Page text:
Russia's state media machine has a major new enemy to contend with: the internet.
Russian defense officials on Monday promoted a video that they claimed showed a Ukraine-owned Buk antiaircraft missile system rolling through the streets of Krasnoarmeisk, Ukraine, shortly after Malaysian Airlines flight MH17 was shot down over eastern Ukraine. To prove their point, Russian officials pointed to a billboard in the video that supposedly contained an address in Krasnoarmeisk.
The evidence, Russian officials not-so-subtly implied, is that the Ukraine-owned missile system may have shot down MH17, thus exonerating Russia from suspicions that it may have provided eastern Ukraine rebels with the missile system presumably used against the civilian airliner. "We have several questions to ask in this connection," Lieutenant-General Andrei Kartapolov, head of the Main Operations Department of the Russian Army General Staff, said at a news conference. "What kind of a launching system is this? Where was it transported? Where is it now? Why was it loaded with an incomplete set of missiles and when was the last time it fired?"
The video, however, does not appear to take place in Krasnoarmeisk. The filmed billboard, it turns out, doesn't say what the Russians claim it says.
As the tweet above shows, the circled text, which is the address Russian officials claim is on the billboard, doesn't appear to be there at all. The billboard instead matches much more closely with the original ad, which is pictured on the top left and doesn't contain an address in Krasnoarmeisk.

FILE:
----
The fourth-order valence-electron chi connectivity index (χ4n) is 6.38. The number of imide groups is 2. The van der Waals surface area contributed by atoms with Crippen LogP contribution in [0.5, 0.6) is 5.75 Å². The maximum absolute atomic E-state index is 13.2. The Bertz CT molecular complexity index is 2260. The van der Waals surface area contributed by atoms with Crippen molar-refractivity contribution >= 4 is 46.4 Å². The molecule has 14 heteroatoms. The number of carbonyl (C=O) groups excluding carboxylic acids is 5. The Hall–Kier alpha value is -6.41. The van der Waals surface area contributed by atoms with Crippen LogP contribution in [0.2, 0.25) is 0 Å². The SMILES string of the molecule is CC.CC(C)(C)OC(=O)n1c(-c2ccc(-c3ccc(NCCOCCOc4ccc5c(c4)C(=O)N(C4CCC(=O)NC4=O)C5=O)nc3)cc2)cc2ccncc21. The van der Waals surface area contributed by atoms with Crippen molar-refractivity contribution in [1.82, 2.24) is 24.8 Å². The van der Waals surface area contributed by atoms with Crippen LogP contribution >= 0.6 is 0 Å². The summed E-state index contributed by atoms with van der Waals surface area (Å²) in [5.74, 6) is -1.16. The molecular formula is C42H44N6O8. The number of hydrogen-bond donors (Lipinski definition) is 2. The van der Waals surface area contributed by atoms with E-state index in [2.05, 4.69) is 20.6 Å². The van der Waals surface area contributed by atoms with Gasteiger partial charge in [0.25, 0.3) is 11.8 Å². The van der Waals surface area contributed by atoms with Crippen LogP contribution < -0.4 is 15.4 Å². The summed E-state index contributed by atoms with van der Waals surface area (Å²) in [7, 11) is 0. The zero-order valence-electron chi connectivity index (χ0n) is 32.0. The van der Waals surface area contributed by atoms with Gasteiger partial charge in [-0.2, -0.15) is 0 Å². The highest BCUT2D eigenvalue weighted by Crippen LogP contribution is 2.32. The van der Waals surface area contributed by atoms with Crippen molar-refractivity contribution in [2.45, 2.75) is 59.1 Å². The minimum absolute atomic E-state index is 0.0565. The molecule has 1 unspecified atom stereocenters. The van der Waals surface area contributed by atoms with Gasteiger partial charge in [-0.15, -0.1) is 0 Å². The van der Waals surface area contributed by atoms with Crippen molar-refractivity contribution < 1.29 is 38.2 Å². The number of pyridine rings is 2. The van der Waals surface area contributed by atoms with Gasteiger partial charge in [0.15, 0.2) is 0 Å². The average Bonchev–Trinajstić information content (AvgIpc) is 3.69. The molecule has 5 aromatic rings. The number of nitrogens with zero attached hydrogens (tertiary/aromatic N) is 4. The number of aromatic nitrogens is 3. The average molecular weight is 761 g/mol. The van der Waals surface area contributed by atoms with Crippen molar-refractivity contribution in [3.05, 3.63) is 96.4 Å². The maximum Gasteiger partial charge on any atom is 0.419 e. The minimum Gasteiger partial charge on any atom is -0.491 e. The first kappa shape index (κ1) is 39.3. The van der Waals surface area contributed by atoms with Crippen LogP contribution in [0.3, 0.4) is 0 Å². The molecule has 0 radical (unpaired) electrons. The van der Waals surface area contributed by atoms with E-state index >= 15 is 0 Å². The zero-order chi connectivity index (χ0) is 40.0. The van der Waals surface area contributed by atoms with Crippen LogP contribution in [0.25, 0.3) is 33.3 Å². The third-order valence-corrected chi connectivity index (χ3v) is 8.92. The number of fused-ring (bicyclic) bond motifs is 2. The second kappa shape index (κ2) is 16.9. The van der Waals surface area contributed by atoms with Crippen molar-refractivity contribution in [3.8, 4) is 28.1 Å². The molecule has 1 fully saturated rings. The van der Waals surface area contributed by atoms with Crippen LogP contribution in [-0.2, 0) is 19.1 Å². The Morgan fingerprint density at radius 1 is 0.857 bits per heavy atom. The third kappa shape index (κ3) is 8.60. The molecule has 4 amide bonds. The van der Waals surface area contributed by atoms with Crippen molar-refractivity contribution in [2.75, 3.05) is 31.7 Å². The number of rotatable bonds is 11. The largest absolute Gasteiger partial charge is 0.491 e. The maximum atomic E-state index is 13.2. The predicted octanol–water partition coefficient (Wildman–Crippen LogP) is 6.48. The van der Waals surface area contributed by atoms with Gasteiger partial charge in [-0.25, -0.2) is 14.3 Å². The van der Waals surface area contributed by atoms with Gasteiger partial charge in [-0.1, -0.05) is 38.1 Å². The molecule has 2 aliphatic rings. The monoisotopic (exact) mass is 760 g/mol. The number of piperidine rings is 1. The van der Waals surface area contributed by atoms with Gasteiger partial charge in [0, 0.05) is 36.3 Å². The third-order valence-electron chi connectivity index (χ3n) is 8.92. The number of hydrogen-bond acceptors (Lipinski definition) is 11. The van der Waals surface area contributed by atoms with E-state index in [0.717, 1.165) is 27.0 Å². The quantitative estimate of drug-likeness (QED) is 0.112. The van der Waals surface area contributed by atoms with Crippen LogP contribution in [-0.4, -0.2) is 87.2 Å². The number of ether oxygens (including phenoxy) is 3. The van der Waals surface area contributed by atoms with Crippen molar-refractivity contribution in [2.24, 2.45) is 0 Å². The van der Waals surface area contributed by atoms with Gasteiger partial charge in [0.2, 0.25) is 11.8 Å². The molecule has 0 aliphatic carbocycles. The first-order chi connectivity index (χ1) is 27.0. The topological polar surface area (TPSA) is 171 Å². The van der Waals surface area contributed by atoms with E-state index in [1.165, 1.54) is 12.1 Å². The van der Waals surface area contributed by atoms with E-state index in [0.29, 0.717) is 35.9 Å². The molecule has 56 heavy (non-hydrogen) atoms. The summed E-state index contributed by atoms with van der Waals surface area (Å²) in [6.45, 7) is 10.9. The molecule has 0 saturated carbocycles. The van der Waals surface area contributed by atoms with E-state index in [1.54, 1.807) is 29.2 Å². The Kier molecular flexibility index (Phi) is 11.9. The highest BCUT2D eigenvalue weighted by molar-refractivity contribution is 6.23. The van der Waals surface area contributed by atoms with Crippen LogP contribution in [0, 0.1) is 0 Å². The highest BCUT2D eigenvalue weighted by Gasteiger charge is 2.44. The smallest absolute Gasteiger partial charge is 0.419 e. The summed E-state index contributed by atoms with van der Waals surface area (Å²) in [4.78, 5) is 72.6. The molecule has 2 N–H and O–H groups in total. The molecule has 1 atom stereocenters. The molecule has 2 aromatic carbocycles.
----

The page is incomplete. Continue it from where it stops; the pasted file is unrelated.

The Interpreter outlined other evidence, largely gathered by various people on social media, that the video doesn't take place where Russians claim:
- The video shows trolleybus lines, which Krasnoarmeisk doesn't have.
- If the Buk system really was the one that shot down MH17, it would have needed to travel 60 to 70 kilometers through densely populated territory after the plane came down. The Interpreter argues that this seems very unlikely to have happened without anyone spotting the vehicle.
Now, it's possible Russian officials genuinely mistook the billboard's text and other parts of the video. But this wouldn't be the first time Russian officials and Russian state media have trumpeted ideas that don't match the available evidence.
The Russian state media, for instance, has built a very strange narrative in their coverage of MH17, as The New Republic's Julia Ioffe explained:
Did you know Malaysia Airlines Flight 17 was full of corpses when it took off from Amsterdam? Did you know that, for some darkly inexplicable reason, on July 17, MH17 moved off the standard flight path that it had taken every time before, and moved north, toward rebel-held areas outside Donetsk? Or that the dispatchers summoned the plane lower just before the crash? Or that the plane had been recently reinsured? Or that the Ukrainian army has air defense systems in the area? Or that it was the result of the Ukrainian military mistaking MH17 for Putin’s presidential plane, which looks strangely similar?
There is a lot of mystery still shrouding the downing of MH17. But what the Russians are saying doesn't seem to have much proof around it — to the point that Twitter users can quickly debunk Russian claims without much effort.